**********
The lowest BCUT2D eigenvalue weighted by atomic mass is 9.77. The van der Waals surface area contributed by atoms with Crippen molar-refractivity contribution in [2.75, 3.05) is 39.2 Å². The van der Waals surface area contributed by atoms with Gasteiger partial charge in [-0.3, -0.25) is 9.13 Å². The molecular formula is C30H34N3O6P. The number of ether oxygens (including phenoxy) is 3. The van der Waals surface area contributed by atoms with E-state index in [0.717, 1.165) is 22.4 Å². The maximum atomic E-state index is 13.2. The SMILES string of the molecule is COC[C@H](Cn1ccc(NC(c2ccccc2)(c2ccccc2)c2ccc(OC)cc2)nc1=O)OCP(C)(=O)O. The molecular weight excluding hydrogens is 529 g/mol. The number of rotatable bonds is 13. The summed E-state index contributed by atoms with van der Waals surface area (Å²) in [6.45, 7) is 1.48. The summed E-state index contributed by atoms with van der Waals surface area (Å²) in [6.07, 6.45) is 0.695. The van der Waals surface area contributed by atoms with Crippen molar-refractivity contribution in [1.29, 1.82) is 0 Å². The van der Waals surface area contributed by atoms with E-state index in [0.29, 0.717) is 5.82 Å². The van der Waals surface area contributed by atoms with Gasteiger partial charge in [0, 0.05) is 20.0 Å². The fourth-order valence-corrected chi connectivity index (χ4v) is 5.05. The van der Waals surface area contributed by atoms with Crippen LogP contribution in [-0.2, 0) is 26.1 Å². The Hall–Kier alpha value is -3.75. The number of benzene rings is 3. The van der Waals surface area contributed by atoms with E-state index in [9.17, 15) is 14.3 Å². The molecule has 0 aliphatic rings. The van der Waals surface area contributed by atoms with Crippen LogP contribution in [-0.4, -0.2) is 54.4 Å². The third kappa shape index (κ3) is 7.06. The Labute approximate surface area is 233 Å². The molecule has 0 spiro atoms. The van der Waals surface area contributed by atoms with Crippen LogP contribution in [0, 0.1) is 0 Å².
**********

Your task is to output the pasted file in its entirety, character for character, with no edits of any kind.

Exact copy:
The lowest BCUT2D eigenvalue weighted by atomic mass is 9.77. The van der Waals surface area contributed by atoms with Crippen molar-refractivity contribution in [2.75, 3.05) is 39.2 Å². The van der Waals surface area contributed by atoms with Gasteiger partial charge in [-0.3, -0.25) is 9.13 Å². The molecular formula is C30H34N3O6P. The number of ether oxygens (including phenoxy) is 3. The van der Waals surface area contributed by atoms with E-state index in [0.717, 1.165) is 22.4 Å². The maximum atomic E-state index is 13.2. The SMILES string of the molecule is COC[C@H](Cn1ccc(NC(c2ccccc2)(c2ccccc2)c2ccc(OC)cc2)nc1=O)OCP(C)(=O)O. The molecular weight excluding hydrogens is 529 g/mol. The number of rotatable bonds is 13. The summed E-state index contributed by atoms with van der Waals surface area (Å²) in [6.45, 7) is 1.48. The summed E-state index contributed by atoms with van der Waals surface area (Å²) in [6.07, 6.45) is 0.695. The van der Waals surface area contributed by atoms with Crippen molar-refractivity contribution in [1.29, 1.82) is 0 Å². The van der Waals surface area contributed by atoms with E-state index in [0.29, 0.717) is 5.82 Å². The van der Waals surface area contributed by atoms with Gasteiger partial charge in [0, 0.05) is 20.0 Å². The fourth-order valence-corrected chi connectivity index (χ4v) is 5.05. The van der Waals surface area contributed by atoms with Crippen LogP contribution in [-0.2, 0) is 26.1 Å². The Hall–Kier alpha value is -3.75. The number of benzene rings is 3. The van der Waals surface area contributed by atoms with E-state index in [9.17, 15) is 14.3 Å². The molecule has 0 aliphatic rings. The van der Waals surface area contributed by atoms with Crippen LogP contribution in [-0.4, -0.2) is 54.4 Å². The third kappa shape index (κ3) is 7.06. The Labute approximate surface area is 233 Å². The molecule has 0 spiro atoms. The van der Waals surface area contributed by atoms with Crippen LogP contribution in [0, 0.1) is 0 Å².